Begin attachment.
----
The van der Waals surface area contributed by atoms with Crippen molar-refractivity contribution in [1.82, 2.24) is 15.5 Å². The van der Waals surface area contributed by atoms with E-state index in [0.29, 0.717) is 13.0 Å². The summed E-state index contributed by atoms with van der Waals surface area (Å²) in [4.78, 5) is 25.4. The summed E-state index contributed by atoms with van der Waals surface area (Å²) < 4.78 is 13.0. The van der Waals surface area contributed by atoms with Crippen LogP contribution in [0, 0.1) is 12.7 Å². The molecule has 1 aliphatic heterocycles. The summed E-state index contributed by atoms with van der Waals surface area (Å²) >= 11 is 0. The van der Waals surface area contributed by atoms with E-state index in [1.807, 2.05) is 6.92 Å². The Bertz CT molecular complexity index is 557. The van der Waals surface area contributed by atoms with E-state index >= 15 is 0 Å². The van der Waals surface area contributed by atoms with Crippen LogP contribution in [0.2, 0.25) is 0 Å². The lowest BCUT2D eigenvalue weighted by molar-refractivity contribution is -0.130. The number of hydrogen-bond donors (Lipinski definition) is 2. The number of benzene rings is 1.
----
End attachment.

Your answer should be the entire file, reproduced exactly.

The van der Waals surface area contributed by atoms with Crippen molar-refractivity contribution in [1.82, 2.24) is 15.5 Å². The van der Waals surface area contributed by atoms with E-state index in [0.29, 0.717) is 13.0 Å². The summed E-state index contributed by atoms with van der Waals surface area (Å²) in [4.78, 5) is 25.4. The summed E-state index contributed by atoms with van der Waals surface area (Å²) < 4.78 is 13.0. The van der Waals surface area contributed by atoms with Crippen LogP contribution in [0, 0.1) is 12.7 Å². The molecule has 1 aliphatic heterocycles. The summed E-state index contributed by atoms with van der Waals surface area (Å²) >= 11 is 0. The van der Waals surface area contributed by atoms with E-state index in [1.807, 2.05) is 6.92 Å². The Bertz CT molecular complexity index is 557. The van der Waals surface area contributed by atoms with E-state index >= 15 is 0 Å². The van der Waals surface area contributed by atoms with Crippen LogP contribution in [0.2, 0.25) is 0 Å². The lowest BCUT2D eigenvalue weighted by molar-refractivity contribution is -0.130. The number of hydrogen-bond donors (Lipinski definition) is 2. The number of benzene rings is 1.